Internships in China are the most common avenue for young people finding a non-teaching job in China. Many companies in China leverage an internship program as talent identification and are willing to overlook inexperience to hire proven talent.
Internships are generally much easier to secure than full-time employment but the common barrier is again the visa problem. A holiday visa is technically not intended for internship purposes and Hong Kong is now cracking down on those making a visa run to extend their internship.
In certain cases, interns from the Mainland regularly flying to Hong Kong for a holiday visa now only receive 7-14 day visas. Unfortunately, companies rarely sponsor foreign interns due to the leg-work involved and compliance issues. Therefore, your best bet is to again go through a private language school for a visa or if you are studying in China under a student visa at a university, use your summer holiday between or after semesters.
You can find internships in a variety of ways, including networking events, referrals from friends, online job sites and even a cold email. The key though is identifying the appropriate host company. For example, while the China Policy internship program in Beijing is an excellent and rewarding program, as a small firm they can only offer full-time positions under very special circumstances.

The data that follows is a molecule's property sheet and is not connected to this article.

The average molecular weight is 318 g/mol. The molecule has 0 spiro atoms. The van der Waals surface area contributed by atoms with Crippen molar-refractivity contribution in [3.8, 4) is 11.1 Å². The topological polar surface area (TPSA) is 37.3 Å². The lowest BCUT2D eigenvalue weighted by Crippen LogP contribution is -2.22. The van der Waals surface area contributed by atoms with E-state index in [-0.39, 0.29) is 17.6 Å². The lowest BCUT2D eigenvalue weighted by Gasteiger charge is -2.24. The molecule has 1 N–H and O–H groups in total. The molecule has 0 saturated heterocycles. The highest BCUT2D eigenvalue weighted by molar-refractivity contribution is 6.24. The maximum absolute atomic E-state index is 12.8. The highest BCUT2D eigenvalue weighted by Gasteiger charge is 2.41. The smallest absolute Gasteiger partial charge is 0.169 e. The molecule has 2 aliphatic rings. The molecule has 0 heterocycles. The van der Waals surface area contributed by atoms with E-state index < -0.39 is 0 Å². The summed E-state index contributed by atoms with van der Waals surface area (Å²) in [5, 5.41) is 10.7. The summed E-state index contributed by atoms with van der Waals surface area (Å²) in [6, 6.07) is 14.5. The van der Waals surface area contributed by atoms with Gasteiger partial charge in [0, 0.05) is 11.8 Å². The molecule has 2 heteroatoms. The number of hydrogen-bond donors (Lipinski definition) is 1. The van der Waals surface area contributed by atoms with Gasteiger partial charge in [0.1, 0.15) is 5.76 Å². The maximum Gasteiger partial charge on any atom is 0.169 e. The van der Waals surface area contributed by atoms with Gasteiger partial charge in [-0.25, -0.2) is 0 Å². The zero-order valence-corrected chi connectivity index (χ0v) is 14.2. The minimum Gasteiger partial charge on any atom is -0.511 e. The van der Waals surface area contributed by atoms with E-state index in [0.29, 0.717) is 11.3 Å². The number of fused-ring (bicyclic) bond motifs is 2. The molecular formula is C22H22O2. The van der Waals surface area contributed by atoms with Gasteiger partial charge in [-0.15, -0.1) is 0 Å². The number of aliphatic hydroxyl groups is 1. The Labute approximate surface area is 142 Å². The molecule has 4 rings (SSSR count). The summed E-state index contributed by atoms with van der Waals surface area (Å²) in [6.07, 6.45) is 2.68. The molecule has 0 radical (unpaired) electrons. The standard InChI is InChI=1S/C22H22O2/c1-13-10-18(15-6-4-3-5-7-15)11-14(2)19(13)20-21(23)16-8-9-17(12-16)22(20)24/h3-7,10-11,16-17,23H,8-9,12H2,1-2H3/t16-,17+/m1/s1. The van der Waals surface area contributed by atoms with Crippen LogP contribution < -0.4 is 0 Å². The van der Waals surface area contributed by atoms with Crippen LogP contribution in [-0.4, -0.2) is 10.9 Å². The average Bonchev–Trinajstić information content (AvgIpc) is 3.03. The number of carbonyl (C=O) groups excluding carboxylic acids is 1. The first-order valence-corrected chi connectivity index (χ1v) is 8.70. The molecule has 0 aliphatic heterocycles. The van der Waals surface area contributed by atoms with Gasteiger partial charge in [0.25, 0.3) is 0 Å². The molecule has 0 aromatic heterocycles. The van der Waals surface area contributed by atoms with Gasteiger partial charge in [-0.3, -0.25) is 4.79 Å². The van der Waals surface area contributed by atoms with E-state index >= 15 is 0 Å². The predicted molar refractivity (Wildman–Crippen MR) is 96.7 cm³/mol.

A large firm such as Weber Shandwick in Beijing though has a proven track record of using internships as talent identification and hiring interns and might be a better long term choice. On the flip side, you might be doing more engaging work and have more responsibility at a smaller firm like China Policy than at with some of the bigger guys.
You may also want to resist the temptation of interning for a big company that is known to be downsizing in China. For example as Siemens is downsizing in China (as with many foreign electronic and other manufacturers), the Siemens Beijing internship program is unlikely to lead to full-time employment at this moment. You can normally gauge a company’s hiring demands by asking around, checking how often the company posts new positions on their website or directly asking the question when you get to the interview stage.
In addition, you should also look out for internship hosts who can act as multipliers. A chamber of commerce is an ideal multiplier because they may be able to refer you to companies. Government trade commissions are another good example.
While government internships rarely lead to full-time employment, your supervisor and colleagues should be well-placed to refer you on other companies in the private sector. The key is to work hard and build confidence and trust with your supervisor so they can refer you on to other potential employers.
Finally, internship experience in China significantly adds to your resume and job prospects, and a reference letter from an employer in China will go a long way to helping you find your first break in China.